This is very dangerous behavior for several reasons. It creates a dangerous association between happiness and Xanax, and it makes the body and central nervous system increasingly dependent on Xanax to manage moods and reactions instead of being a supplement to the appropriate therapy and lifestyle change.
The other part of the problem is that some people take Xanax recreationally. They have no prescription or medical need for the sedative effects of the benzodiazepine, but they enjoy the powerful relaxation and sleep that come after a dose.
There usually is the perception that because Xanax is a legal drug, it is not as harmful as substances with similar effects like heroin; however, this is a grave misunderstanding because alprazolam is a very strong benzodiazepine that changes the brain’s chemistry.
For a person who needs the GABA boost, this change is a necessary one; for a person who doesn’t, they are subjecting their central nervous system to a drastic chemical rewrite for anxiety and stress relief to the point where the person can’t feel any sense of calm or tranquility without Xanax.
Furthermore, going without Xanax causes painful and distressing withdrawal symptoms, which often compel increased use of the medication, thereby deepening the dependence to the point of addiction.
On the other side of the spectrum is Adderall, the trade name of a combination of amphetamine and dextroamphetamine. Both drugs are stimulants. While Xanax (as a benzodiazepine) works by dampening the electrical activity in the central nervous system, amphetamine and dextroamphetamine excite that activity. The result is that people feel active, alert, and compelled to greater levels of mental acuity and productivity.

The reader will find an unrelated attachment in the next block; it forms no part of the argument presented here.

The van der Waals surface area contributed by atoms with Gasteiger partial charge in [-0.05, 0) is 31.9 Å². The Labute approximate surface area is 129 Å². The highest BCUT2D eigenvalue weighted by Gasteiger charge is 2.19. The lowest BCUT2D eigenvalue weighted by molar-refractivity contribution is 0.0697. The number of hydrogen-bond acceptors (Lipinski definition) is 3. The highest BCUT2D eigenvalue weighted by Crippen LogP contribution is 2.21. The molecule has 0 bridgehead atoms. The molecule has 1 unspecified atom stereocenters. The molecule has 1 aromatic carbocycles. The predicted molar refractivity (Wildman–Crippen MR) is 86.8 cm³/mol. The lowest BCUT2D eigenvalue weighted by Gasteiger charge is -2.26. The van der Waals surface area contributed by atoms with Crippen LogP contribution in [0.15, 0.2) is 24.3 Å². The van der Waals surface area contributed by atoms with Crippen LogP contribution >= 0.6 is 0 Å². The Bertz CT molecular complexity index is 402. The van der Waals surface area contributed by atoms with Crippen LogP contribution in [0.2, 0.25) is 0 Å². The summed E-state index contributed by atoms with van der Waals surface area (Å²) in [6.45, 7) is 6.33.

Another difference is that while benzodiazepines focus on the GABA neurotransmitter, Adderall works on (stimulate the release of) several neurotransmitters, such as norepinephrine, dopamine, and serotonin.Dopamine is responsible for producing feelings of reward, pleasure, and anticipation, creating a template from the experience so that a person seeks out the activity again.
Under normal circumstances, the dopamine is reabsorbed by the brain, which coincides with an interest in an activity naturally waning. However, stimulant drugs (whether legal or illegal) force the brain to produce more dopamine than it usually would, and they actively prevent the brain from reabsorbing dopamine, so the feeling of pleasure and the desire for more last for an artificially long time. For people who experience this, the sensation of gratification is beyond anything they have felt before, and it drives them to experience it again.
Adderall also mimics the functions of other neurotransmitters, including epinephrine (adrenaline). The impact of epinephrine ramps up the sympathetic nervous system, putting the body in a ‘fight-or flight’ mode. This stimulates alertness, clarity, and focus. Other neurotransmitters are released when Adderall is consumed to manage all the activities going on; this, in turn, compels the brain to constantly release dopamine and epinephrine.